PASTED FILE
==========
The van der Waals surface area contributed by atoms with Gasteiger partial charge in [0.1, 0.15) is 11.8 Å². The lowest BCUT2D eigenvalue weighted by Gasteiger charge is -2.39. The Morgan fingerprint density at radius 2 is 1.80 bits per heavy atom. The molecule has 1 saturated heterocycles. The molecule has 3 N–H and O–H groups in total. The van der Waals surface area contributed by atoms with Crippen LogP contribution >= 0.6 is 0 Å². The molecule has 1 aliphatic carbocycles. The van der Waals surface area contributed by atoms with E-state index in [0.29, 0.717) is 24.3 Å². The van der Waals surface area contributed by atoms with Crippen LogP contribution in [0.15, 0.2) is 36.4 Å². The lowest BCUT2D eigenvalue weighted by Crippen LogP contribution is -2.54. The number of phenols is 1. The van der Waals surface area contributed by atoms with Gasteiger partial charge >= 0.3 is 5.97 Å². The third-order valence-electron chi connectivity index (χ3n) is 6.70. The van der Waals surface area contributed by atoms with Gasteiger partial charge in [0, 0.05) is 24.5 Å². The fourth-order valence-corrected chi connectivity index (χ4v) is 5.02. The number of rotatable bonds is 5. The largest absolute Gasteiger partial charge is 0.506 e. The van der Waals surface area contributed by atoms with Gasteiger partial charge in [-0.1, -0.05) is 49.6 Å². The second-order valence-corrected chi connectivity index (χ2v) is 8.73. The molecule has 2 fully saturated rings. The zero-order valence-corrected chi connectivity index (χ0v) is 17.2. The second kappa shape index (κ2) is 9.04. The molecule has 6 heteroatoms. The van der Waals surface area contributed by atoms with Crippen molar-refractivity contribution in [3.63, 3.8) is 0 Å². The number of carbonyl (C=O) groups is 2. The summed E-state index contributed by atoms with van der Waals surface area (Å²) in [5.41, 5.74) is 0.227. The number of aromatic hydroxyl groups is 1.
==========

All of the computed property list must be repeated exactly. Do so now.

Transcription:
The van der Waals surface area contributed by atoms with Gasteiger partial charge in [0.1, 0.15) is 11.8 Å². The lowest BCUT2D eigenvalue weighted by Gasteiger charge is -2.39. The Morgan fingerprint density at radius 2 is 1.80 bits per heavy atom. The molecule has 1 saturated heterocycles. The molecule has 3 N–H and O–H groups in total. The van der Waals surface area contributed by atoms with Crippen LogP contribution >= 0.6 is 0 Å². The molecule has 1 aliphatic carbocycles. The van der Waals surface area contributed by atoms with E-state index in [0.29, 0.717) is 24.3 Å². The van der Waals surface area contributed by atoms with Crippen LogP contribution in [0.15, 0.2) is 36.4 Å². The lowest BCUT2D eigenvalue weighted by Crippen LogP contribution is -2.54. The number of phenols is 1. The van der Waals surface area contributed by atoms with Gasteiger partial charge >= 0.3 is 5.97 Å². The third-order valence-electron chi connectivity index (χ3n) is 6.70. The van der Waals surface area contributed by atoms with Gasteiger partial charge in [0, 0.05) is 24.5 Å². The fourth-order valence-corrected chi connectivity index (χ4v) is 5.02. The number of rotatable bonds is 5. The largest absolute Gasteiger partial charge is 0.506 e. The van der Waals surface area contributed by atoms with Gasteiger partial charge in [-0.1, -0.05) is 49.6 Å². The second-order valence-corrected chi connectivity index (χ2v) is 8.73. The molecule has 2 fully saturated rings. The zero-order valence-corrected chi connectivity index (χ0v) is 17.2. The second kappa shape index (κ2) is 9.04. The molecule has 6 heteroatoms. The van der Waals surface area contributed by atoms with Crippen molar-refractivity contribution in [3.63, 3.8) is 0 Å². The number of carbonyl (C=O) groups is 2. The summed E-state index contributed by atoms with van der Waals surface area (Å²) in [5.41, 5.74) is 0.227. The number of aromatic hydroxyl groups is 1.